First, it was civil society organisations (CSOs) deserting their watchdog role and being in the tank for President Joyce Banda. Some CSO leaders have accepted administration jobs, including lucrative seats on boards of State-controlled bodies.
Now it is development partners who have taken this partnership business to a whole new level where they sound like love-struck little boys jostling to win the attention of the prettiest girl in class.
The love-fest between donors and the Joyce Banda administration is interestingâ€”almost conspiratorial. Malawians, it would appear, are on their own as donors swoon all over Mrs Banda, looking the other way as she abuses resources, tramps on the rule of law and struggles to govern.
Some donors have even taken the unprecedented step of egging her on, almost turning their embassies into public relations arms of the administration, penning opinion pieces carrying statements that may be perceived as partisan and granting interviews in Bandaâ€™s defence.
Just last Thursday, EUâ€™s Baum justified Bandaâ€™s frequent international travels, saying the trips were important in changing the countryâ€™s image and rescuing it from its economic woes.
This is chaffy reasoning.
If the President always has to be the countryâ€™s public relations and marketing-in-chief, then the Minister of Foreign Affairs must be fired, our ambassadors should be recalled and our trade attachÃ©s sacked alongside the Minister of Trade.
Why do you think US Secretary of State Hilary Clinton has clocked more flying miles than President Barack Obama?
It is because the responsibility of sprucing up Americaâ€™s image abroad is more invested in Foggy Bottom than the White House. The same is the case with British Prime Minister David Cameron and his Foreign Secretary William Hague.
I know there will be a lot of noise justifying the Brussels trip, for example, where the President â€œsecuredâ€ â‚¬98 million (K35 billion) for the Agriculture Sector Wide Approach and Social Transfer Programme.
But I strongly suspect that technocrats under the leadership of the Ministry of Finance, supported by Reserve Bank of Malawi, ministries of Foreign Affairs and Justice, negotiated that package well before the President planned to go to Belgium.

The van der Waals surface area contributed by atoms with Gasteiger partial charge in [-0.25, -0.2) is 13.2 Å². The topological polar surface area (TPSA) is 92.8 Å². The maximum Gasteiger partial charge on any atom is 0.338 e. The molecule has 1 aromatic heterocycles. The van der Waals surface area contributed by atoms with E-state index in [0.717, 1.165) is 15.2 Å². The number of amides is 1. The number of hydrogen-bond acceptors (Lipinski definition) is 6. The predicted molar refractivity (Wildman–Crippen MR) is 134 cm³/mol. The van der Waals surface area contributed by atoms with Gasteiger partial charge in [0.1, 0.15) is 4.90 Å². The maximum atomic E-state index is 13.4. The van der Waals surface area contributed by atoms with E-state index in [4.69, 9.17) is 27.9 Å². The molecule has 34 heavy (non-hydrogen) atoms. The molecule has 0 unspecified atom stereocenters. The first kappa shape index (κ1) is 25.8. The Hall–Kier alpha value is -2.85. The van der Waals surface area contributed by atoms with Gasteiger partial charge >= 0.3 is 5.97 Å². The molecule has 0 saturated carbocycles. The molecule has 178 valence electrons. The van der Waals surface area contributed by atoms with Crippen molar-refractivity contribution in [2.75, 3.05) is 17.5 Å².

Even signing of that package could have been done in Malawi between Finance Minister Dr Ken Lipenga and EU Head of Delegation Alexander Baum. No big deal at all.
The other day, it was AsbjÃ¸rn Eidhammer, the Norwegian Ambassador and the current co-chair of the Common Approach to Budget Support (Cabs) who launched a breathless defence of the Banda regime in an opinion piece that may have left spokespersons of the Peopleâ€™s Party green with envy.
â€œFor it should be made abundantly clear that the responsibility for the difficulties Malawi is facing today lies with the previous administration that over a lengthy period of time mismanaged the countryâ€™s economy, brought shortages of goods and foreign currency, and whose lack of action threatened to bring economic activity to a standstill. Part of this was the ill-advised so-called zero-deficit budget, which, ironically, increased the budget deficit enormously.
â€œIt has been and remains the bitter task of the new President and her team to take the necessary action to put the country on the road to recovery and to sustainable growth once again. In those efforts, the President has the full support of the development partners. And one would be well advised not to blame the doctor for the disease, even if the treatment is harsh,â€ said Eidhammer in The Nationâ€™s My Turn column published on Wednesday this week. He could as well have carried her handbag.Â
I will wrap up by quoting Abdennur Prado, president of the Junta IslÃ¡mica Catalana and organiser of the bi-annual International Congress of Islamic Feminism.
In the piece I have lifted the following paragraph from, Prado talks more about Middle East, but he sums up the Westâ€™s behaviour in a way that is very relevant to us at the moment. He says: â€œIt is known that the West has financed more than a century of dictatorships in the Middle East and the Arab world, as it is through the autocracies that it [the West] manages to control the wealth of this part of the planet. Although this means the exploitation and poverty of the people who face the dismantling of social policies sponsored by the International Monetary Fund in order to repay foreign debt generated by the millions in Western arms purchases…With regard to the aspirations of civil society, the increasingly widespread poverty, torture and repression, lack of freedoms and rights… no Western ruler cares in the least. And all of them have shown this, continuously with no known exceptions, for over a century.â€
As Malawians suffer and the Banda administration parties across the globe, the question lingers: On whose side are Western diplomatsâ€”is it the small ruling elite promoting Western ideologies or the poor they claim to help but who are bearing the brunt of such failed dogmatic principles?
Because the reality is that Malawians have a different take from donors, which could only mean one thing: The diplomats are out of touch, out of depth and untethered from Malawiansâ€™ problems.